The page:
According to the client, each client has some form of navigation to go along with it. This is marked in Figure 3-3.
Finally, as shown in Figure 3-4, another preloader is required to help load the scenic photos.
Figure 3-4. Supplemental requirements of the Photo Gallery use-case scenario
Flow charts are another tool that can prevent dilemmas. A flow chart maps out the possible sequence of steps the user may take when navigating through a system. It’s beneficial because it helps to point out essential concepts that may not have been designed or considered. For example, if the user is asked to submit a form, what happens if an error occurs? How is the user redirected back into the system? What paths can they take from that point?
Figure 3-5 shows the different scenarios a user may face, based on their decisions. The user may directly or indirectly take the actions on the system.
Figure 3-5. The flow chart of your current user experience
Many software applications create flow charts, but the simplest approach is always to use paper. It’s not necessary to add a legend or note about who generated the flow chart, although doing so can help someone who hasn’t viewed the chart before—everyone has their own style in producing a flow chart, and you want to ensure that the viewer clearly understands the flow. What is required is the flow chart’s version number. This helps viewers to understand the model’s progression, lets you track changes, and indicates the version in which a change took place.
As indicated by the question marks in Figure 3-5, some paths require more clarification. What happens if a user decides to purchase a product? Are they redirected? Do you need to devise a new section? What if a user doesn’t have Flash—does the site have an HTML page? And what if the user clicks within the footer? Do they go to an external page, or do you display new content in the current page? The answers to these questions should be as generic as possible so they don’t interfere with your current process.
The next step in being preemptive toward problems requires both generic and specific information about your current system. You need to ensure that the site will work optimally before you back yourself into a corner with the implementation. Before you get into the next round of analysis, you should make sure you consider the limitations of ActionScript 3. Such limitations include the frame rate or the inability to access local or server-side resources, depending on how you compile your project. You also need to be aware of the number of server requests, the amount of time it takes to parse an XML file, and, always, how much memory your application requires. The Flash player is a browser plug-in, and this is also performance related. If a user doesn’t have the player installed, how will your application perform?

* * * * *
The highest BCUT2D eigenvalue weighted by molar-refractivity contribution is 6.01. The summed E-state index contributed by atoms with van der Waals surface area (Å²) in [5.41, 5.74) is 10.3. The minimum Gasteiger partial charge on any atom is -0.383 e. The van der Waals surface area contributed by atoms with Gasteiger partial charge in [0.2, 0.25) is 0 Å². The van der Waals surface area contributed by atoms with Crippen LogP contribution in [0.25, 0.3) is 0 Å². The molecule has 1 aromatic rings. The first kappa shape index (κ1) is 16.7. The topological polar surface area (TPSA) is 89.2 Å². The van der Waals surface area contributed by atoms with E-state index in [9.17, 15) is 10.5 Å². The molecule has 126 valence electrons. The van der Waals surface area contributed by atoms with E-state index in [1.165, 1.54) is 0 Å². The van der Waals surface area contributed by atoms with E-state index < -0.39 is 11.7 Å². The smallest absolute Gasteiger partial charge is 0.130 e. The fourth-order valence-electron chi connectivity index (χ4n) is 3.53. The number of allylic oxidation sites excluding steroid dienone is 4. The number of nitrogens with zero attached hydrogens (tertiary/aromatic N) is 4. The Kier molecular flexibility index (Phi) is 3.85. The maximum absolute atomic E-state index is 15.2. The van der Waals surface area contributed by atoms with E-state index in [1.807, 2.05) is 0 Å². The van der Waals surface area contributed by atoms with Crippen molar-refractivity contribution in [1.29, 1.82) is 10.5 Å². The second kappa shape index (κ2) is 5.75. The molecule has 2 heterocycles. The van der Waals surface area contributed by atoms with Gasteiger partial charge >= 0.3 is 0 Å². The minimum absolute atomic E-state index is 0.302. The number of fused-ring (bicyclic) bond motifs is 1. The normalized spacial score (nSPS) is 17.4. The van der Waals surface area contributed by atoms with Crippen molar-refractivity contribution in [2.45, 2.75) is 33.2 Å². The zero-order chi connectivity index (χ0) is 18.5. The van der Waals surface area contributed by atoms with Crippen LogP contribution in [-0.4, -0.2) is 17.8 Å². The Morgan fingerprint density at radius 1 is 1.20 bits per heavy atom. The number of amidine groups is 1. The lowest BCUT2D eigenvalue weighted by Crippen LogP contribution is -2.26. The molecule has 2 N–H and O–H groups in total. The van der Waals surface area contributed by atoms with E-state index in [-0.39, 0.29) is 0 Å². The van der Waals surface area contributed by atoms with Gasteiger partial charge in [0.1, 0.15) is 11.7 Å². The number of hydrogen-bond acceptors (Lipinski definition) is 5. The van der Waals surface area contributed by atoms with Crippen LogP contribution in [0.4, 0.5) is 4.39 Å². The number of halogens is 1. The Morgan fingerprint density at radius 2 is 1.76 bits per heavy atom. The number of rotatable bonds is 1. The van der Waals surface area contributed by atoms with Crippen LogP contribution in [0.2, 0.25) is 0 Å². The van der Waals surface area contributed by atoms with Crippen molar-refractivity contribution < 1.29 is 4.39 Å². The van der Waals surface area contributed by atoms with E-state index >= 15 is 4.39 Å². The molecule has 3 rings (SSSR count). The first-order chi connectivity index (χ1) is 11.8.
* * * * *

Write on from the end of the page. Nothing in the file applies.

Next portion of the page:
The type of RIA you’re building also helps determine the performance issues you need to consider. For instance, if you’re building a desktop application, you don’t need to be concerned with the browser’s connection to your application’s frame rate. Of course, there may be other performance issues you need to be concerned about.
Your first pass through the analysis doesn’t reveal any cause for poor performance. But having done your due diligence, you know to be careful about a few particulars. As you continue to analyze your system, be aware of how you store and load data. During every iteration of the analysis, new issues may arise that you can’t see at this stage.
You’ve gathered a satisfying amount of information from your initial analysis of the system. To recap what you have thus far, you’ve devised a use-case scenario to explain the features expected by the client, and you’ve determined what requirements accompany those features. From there, you determined whether additional requirements are necessary to ensure a smooth user experience. Finally, using the knowledge you’ve accumulated, you’ve noted any areas of performance concern that should be corrected before they cause issues in your system.
Layering is an iterative process that attempts to increase the amount of specifics to a structure in order to best combat unforeseen change. Of course, because change is a constant, anything may change at any time; but your work hasn’t been fruitless. The immediate goal is to remain ahead of the changes by separating the generic from the specific and remaining flexible. While you gather information, remain aware of potential concerns for the application.